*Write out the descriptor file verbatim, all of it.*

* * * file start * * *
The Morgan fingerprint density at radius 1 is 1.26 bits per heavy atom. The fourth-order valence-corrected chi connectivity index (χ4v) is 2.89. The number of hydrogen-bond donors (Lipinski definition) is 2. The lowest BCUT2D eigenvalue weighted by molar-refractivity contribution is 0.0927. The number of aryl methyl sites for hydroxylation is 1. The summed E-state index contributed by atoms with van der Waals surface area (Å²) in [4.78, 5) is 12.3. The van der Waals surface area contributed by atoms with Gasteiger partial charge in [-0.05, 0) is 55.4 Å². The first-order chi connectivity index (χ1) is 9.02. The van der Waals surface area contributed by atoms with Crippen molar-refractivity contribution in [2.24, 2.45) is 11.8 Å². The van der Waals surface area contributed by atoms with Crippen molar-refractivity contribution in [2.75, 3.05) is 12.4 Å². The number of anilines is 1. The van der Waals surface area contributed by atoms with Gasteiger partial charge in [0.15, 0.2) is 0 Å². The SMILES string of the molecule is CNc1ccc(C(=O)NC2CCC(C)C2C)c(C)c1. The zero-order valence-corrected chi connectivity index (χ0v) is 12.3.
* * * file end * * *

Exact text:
The Morgan fingerprint density at radius 1 is 1.26 bits per heavy atom. The fourth-order valence-corrected chi connectivity index (χ4v) is 2.89. The number of hydrogen-bond donors (Lipinski definition) is 2. The lowest BCUT2D eigenvalue weighted by molar-refractivity contribution is 0.0927. The number of aryl methyl sites for hydroxylation is 1. The summed E-state index contributed by atoms with van der Waals surface area (Å²) in [4.78, 5) is 12.3. The van der Waals surface area contributed by atoms with Gasteiger partial charge in [-0.05, 0) is 55.4 Å². The first-order chi connectivity index (χ1) is 9.02. The van der Waals surface area contributed by atoms with Crippen molar-refractivity contribution in [2.24, 2.45) is 11.8 Å². The van der Waals surface area contributed by atoms with Crippen molar-refractivity contribution in [2.75, 3.05) is 12.4 Å². The number of anilines is 1. The van der Waals surface area contributed by atoms with Gasteiger partial charge in [0.15, 0.2) is 0 Å². The SMILES string of the molecule is CNc1ccc(C(=O)NC2CCC(C)C2C)c(C)c1. The zero-order valence-corrected chi connectivity index (χ0v) is 12.3.